You finally have a moment to write, but what to do with your limited time? Here’s a practical prompt to kickstart the story you’re working on right now. The clock is ticking, people. Start writing.
A protagonist typically holds a set of values at the beginning of a novel that, by the end of the story, has changed in some way. The change can be a subtle shift in world view or a more profound moral change. So analyze your story to make sure you’ve incorporated incremental changes throughout. Consider adding a few words of dialogue, inner thoughts, body language or other small actions to show your character’s evolution.
For our current “Learn to Write by Reading” challenge, we invited you to examine the protagonist’s character arc in a book. Now, it’s time to apply what you learned to your own manuscript.
Last week, we discussed the protagonist’s mistaken worldview at the beginning of the story. This belief needs time to develop, to grow and mature, to become more deeply entrenched in his or her way of life. For this week’s prompt, highlight in scene sketches three moments in the character’s life.
- One at the beginning of the book, where the character truly believes the lie.
- Another further on, where something happens in the story to challenge the character’s belief.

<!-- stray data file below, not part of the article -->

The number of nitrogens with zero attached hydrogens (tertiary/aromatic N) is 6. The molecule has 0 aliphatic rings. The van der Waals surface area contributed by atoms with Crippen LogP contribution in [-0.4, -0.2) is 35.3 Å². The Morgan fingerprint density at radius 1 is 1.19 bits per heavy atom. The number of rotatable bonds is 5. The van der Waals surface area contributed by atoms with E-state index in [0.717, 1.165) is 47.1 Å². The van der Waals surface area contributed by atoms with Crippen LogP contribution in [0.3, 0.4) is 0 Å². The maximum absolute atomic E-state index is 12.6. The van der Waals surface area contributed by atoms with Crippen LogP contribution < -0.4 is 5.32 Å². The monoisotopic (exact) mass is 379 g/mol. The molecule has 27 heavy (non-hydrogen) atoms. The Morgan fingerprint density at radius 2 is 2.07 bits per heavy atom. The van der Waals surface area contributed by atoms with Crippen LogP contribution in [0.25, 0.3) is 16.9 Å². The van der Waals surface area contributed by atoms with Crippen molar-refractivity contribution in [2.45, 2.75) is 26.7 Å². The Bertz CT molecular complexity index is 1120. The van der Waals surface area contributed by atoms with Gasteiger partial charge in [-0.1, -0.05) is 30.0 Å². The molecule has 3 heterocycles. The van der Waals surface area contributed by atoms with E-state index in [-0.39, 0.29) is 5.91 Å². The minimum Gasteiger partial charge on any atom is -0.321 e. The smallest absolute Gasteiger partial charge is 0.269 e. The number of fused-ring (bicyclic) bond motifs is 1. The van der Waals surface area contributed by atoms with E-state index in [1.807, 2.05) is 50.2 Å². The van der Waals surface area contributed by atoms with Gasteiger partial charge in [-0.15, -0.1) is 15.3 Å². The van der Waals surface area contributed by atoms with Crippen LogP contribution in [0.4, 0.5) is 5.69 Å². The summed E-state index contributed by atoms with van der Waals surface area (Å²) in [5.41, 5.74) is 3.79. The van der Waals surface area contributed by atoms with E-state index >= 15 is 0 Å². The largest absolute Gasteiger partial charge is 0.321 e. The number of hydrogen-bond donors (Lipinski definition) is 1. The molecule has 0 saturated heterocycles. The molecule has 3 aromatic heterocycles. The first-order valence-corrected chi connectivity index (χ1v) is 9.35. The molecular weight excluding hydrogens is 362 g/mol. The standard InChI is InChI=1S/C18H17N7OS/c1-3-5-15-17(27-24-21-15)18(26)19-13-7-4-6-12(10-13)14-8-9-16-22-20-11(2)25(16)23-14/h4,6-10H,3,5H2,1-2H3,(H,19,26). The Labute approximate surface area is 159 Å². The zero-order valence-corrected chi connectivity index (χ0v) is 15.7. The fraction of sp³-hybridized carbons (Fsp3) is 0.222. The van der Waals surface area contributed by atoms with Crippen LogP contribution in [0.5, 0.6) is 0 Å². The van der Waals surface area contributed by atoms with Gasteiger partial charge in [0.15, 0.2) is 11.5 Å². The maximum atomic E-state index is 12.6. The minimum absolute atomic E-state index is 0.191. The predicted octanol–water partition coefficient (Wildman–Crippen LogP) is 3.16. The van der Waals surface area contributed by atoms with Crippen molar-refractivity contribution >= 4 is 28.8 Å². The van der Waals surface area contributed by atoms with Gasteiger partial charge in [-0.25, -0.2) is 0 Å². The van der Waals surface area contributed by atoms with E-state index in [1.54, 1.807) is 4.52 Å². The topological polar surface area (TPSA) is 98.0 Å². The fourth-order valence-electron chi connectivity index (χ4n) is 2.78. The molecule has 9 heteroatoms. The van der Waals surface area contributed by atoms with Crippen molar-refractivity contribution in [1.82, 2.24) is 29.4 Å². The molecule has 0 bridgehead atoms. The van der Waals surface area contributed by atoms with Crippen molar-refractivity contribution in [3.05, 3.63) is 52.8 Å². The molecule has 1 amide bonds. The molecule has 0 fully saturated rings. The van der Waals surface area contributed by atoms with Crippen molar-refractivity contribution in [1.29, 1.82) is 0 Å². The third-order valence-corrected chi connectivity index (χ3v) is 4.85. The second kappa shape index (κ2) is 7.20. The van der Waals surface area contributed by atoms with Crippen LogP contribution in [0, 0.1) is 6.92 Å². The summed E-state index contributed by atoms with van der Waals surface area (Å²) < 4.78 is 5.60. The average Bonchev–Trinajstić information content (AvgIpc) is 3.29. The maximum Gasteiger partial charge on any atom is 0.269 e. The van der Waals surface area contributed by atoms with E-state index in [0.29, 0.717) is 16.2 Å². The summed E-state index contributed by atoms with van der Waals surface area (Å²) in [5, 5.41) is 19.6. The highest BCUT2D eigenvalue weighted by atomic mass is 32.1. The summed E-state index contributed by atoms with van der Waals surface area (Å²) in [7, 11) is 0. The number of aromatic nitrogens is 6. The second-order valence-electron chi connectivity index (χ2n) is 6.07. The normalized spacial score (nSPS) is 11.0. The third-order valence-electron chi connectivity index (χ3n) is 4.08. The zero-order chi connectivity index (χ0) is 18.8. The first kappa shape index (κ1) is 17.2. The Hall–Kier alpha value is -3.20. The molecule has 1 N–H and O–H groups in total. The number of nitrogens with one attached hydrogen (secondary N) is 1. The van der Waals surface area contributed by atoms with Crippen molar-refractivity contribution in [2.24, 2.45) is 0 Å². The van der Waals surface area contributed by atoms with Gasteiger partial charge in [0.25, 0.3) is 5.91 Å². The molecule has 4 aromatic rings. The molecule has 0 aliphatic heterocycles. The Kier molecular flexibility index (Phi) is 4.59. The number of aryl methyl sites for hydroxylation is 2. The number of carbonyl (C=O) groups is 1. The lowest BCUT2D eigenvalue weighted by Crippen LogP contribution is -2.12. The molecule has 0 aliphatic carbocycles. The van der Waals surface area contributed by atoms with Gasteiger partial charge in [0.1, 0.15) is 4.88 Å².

- And lastly, a scene where your character is forced to confront this mistaken belief.
Successful writers say it all the time: To be a good writer, you need to be a good reader. So we challenge you to read more and to read outside of your comfort zone.
Good novels aren’t just about what happens (plot). They’re about how people respond to what’s happening, and how their beliefs change over the course of a story (character arc). In this month’s challenge, we invite you to read books where the authors did a wonderful job of shifting the character’s worldview over the course of the story. Here are some of our book recommendations. Pay particular attention to the growth of the characters over the course of the story.
Alicia: The Lunar Chronicles by Marissa Meyer
Laura: Fried Green Tomatoes at the Whistle Stop Cafe by Fannie Flagg
Megan: Crooked Kingdom by Leigh Bardugo
Naomi: The Red Pencil by Andrea Davis Pinkney
Stacey: Small Gods by Terry Pratchett
For our September “Learn to Write by Reading” challenge, we invited you to examine books that had characters with mysterious backstories. Now, apply what you learned to your own manuscript.
Note how the writer builds the mystery by sprinkling in more and more information as the story progressed while withholding the truly important stuff. Is the writer subtle or overt with the hints, or some of both? As a reader, which methods work best to make you desperate to learn the whole story about the pivotal event in the characters past, and which methods annoy you?
Now apply what you’ve learned to your story and decide where, when, and how best to tease the reader and build suspense about your character’s past.